Thursday, July 29, 2021
July 29, 2021

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First lady focuses on homeless

Trudi Inslee working to tackle barriers faced by youth without homes

By , Columbian Political Writer
Published:
3 Photos
Washington's first lady Trudi Inslee, a co-chair of A Way Home Washington, speaks with Clark County community leaders Wednesday to discuss youth homelessness at City Hall in Vancouver.
Washington's first lady Trudi Inslee, a co-chair of A Way Home Washington, speaks with Clark County community leaders Wednesday to discuss youth homelessness at City Hall in Vancouver. (Photos by Ariane Kunze/The Columbian) Photo Gallery

Amanda Blevins has lived on the street since she was a teenager.

On Wednesday, she spoke to Washington’s first lady, Trudi Inslee, about the barriers homeless youth face. One of the biggest challenges: staying in school while homeless, she said.

There are more than 35,000 public school students who are homeless in Washington, according to information from A Way Home Washington.

During the 2014-15 school year, there were 2,313 homeless students in Clark County. In Vancouver Public Schools, the number of homeless students increased 26 percent during the 2015-2016 school year.

Inslee has teamed with the A Way Home Washington campaign to try to end youth homelessness in Washington. The first lady is touring the state with the hopes of gaining a better understanding of the challenges the homeless youth population faces and how to resolve them.

Despite the instability in her life, Blevins, who is now in her early 20s, managed to get her General Education Development certificate and more recently, a job.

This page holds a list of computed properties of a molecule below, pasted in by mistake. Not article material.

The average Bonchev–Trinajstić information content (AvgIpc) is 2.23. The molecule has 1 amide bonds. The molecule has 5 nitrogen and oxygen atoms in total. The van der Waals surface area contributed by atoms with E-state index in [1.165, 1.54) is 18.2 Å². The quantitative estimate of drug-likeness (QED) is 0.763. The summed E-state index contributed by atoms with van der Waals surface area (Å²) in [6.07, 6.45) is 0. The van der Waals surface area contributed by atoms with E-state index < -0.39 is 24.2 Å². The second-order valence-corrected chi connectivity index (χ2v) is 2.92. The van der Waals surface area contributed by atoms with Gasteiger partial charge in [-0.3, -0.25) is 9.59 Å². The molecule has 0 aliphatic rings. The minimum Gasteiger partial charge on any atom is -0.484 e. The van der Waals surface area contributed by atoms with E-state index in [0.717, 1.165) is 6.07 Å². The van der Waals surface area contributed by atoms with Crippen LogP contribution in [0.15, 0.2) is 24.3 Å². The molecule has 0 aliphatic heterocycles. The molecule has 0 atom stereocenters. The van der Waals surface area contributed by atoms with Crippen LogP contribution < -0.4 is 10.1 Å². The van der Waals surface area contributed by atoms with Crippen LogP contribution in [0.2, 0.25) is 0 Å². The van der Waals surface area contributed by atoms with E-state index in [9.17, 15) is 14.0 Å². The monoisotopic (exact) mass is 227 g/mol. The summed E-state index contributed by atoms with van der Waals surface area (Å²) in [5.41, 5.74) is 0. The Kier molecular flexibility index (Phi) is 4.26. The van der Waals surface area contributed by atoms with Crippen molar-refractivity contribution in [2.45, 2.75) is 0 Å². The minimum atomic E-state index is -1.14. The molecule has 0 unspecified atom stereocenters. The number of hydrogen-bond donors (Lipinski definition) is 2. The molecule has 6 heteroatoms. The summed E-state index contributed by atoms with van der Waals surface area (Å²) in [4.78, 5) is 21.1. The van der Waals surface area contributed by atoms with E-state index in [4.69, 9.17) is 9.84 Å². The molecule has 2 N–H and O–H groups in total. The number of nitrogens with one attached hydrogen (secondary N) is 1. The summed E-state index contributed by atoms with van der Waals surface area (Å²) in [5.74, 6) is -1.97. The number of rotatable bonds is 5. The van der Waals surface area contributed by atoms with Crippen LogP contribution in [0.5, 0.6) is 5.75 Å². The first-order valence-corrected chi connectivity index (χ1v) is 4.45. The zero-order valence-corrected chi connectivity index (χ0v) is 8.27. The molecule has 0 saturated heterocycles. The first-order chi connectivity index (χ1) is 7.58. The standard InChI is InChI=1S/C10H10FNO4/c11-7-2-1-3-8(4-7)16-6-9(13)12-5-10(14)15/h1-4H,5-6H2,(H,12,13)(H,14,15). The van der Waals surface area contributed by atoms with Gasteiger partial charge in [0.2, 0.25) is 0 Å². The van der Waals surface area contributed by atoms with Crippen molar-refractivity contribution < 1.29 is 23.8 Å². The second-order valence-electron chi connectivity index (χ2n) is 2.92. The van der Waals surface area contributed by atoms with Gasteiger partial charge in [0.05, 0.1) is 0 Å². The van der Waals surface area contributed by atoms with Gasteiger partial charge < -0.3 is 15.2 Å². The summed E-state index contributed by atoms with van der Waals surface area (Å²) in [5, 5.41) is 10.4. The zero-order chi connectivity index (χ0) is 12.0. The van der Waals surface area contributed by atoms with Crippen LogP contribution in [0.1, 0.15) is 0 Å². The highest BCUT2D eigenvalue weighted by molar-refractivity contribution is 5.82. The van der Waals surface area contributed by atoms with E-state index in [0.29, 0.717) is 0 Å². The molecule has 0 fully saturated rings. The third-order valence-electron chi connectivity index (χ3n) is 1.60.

“I love my job,” Blevins said. “I’m just a dishwasher.”

Inslee leaned in and told Blevins that she was impressed.

“There is no ‘just a,’ ” Inslee said of Blevins’ job.

A Way Home Washington is backed by the Campion Foundation, which is partnering with the state to raise awareness about the obstacles young people living on the street face.

Inslee said many of the young people she’s met are striving to be self-sufficient.

“They want to be independent and contribute to society,” she said.

While in Vancouver, Inslee also heard from many of the community’s leaders who are tackling a lack of affordable housing and trying to help those who don’t have shelter.

She heard from the homeless liaisons in both the Evergreen and Vancouver school districts.

“The rental crisis in the area, the lack of affordable housing has impacted us in a huge way,” Peggy Carlson, the district liaison with Evergreen Public Schools, told Inslee.

Rental vacancy rates have dipped as low as 2 percent in Vancouver.

One bright spot, Carlson noted, is the Homeless Student Stability Program grant, which was funded by the state’s Department of Commerce. The grant, new this year, will pay for a housing navigator in the school districts to help students and their families find homes. The program started Sept. 1 and ends June 30.

Columbian Political Writer
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